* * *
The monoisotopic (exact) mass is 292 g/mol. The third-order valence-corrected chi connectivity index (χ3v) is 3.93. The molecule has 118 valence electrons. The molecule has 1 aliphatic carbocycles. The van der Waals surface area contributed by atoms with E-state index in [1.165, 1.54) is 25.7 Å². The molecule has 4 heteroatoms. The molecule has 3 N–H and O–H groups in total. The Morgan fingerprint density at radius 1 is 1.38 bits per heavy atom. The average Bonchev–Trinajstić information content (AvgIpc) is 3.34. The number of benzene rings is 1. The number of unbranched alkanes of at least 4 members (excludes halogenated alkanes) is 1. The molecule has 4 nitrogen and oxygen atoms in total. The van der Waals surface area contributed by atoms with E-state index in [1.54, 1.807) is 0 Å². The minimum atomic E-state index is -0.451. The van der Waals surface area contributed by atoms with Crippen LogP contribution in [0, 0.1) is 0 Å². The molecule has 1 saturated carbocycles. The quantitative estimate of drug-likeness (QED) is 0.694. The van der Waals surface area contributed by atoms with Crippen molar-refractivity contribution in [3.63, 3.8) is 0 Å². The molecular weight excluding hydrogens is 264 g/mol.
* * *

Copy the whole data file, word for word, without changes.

The monoisotopic (exact) mass is 292 g/mol. The third-order valence-corrected chi connectivity index (χ3v) is 3.93. The molecule has 118 valence electrons. The molecule has 1 aliphatic carbocycles. The van der Waals surface area contributed by atoms with E-state index in [1.165, 1.54) is 25.7 Å². The molecule has 4 heteroatoms. The molecule has 3 N–H and O–H groups in total. The Morgan fingerprint density at radius 1 is 1.38 bits per heavy atom. The average Bonchev–Trinajstić information content (AvgIpc) is 3.34. The number of benzene rings is 1. The number of unbranched alkanes of at least 4 members (excludes halogenated alkanes) is 1. The molecule has 4 nitrogen and oxygen atoms in total. The van der Waals surface area contributed by atoms with E-state index in [1.54, 1.807) is 0 Å². The minimum atomic E-state index is -0.451. The van der Waals surface area contributed by atoms with Crippen LogP contribution in [0, 0.1) is 0 Å². The molecule has 1 saturated carbocycles. The quantitative estimate of drug-likeness (QED) is 0.694. The van der Waals surface area contributed by atoms with Crippen molar-refractivity contribution in [3.63, 3.8) is 0 Å². The molecular weight excluding hydrogens is 264 g/mol.